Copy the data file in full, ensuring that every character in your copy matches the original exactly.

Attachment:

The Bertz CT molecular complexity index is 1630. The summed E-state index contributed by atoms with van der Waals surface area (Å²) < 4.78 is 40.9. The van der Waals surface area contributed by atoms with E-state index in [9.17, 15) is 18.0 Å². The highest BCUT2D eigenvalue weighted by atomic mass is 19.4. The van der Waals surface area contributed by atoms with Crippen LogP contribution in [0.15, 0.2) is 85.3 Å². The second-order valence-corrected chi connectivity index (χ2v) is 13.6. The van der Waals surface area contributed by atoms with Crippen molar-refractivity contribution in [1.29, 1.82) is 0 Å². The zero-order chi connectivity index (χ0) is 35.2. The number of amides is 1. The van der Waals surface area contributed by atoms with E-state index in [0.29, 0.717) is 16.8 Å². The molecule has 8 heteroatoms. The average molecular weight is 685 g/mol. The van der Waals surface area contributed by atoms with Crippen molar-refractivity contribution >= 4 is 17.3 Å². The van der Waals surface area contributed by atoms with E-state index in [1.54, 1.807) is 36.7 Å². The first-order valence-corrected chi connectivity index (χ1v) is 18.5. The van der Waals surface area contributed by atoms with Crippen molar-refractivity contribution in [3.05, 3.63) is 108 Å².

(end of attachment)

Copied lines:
The Bertz CT molecular complexity index is 1630. The summed E-state index contributed by atoms with van der Waals surface area (Å²) < 4.78 is 40.9. The van der Waals surface area contributed by atoms with E-state index in [9.17, 15) is 18.0 Å². The highest BCUT2D eigenvalue weighted by atomic mass is 19.4. The van der Waals surface area contributed by atoms with Crippen LogP contribution in [0.15, 0.2) is 85.3 Å². The second-order valence-corrected chi connectivity index (χ2v) is 13.6. The van der Waals surface area contributed by atoms with Crippen molar-refractivity contribution in [1.29, 1.82) is 0 Å². The zero-order chi connectivity index (χ0) is 35.2. The number of amides is 1. The van der Waals surface area contributed by atoms with E-state index in [0.29, 0.717) is 16.8 Å². The molecule has 8 heteroatoms. The average molecular weight is 685 g/mol. The van der Waals surface area contributed by atoms with Crippen molar-refractivity contribution >= 4 is 17.3 Å². The van der Waals surface area contributed by atoms with E-state index in [1.54, 1.807) is 36.7 Å². The first-order valence-corrected chi connectivity index (χ1v) is 18.5. The van der Waals surface area contributed by atoms with Crippen molar-refractivity contribution in [3.05, 3.63) is 108 Å².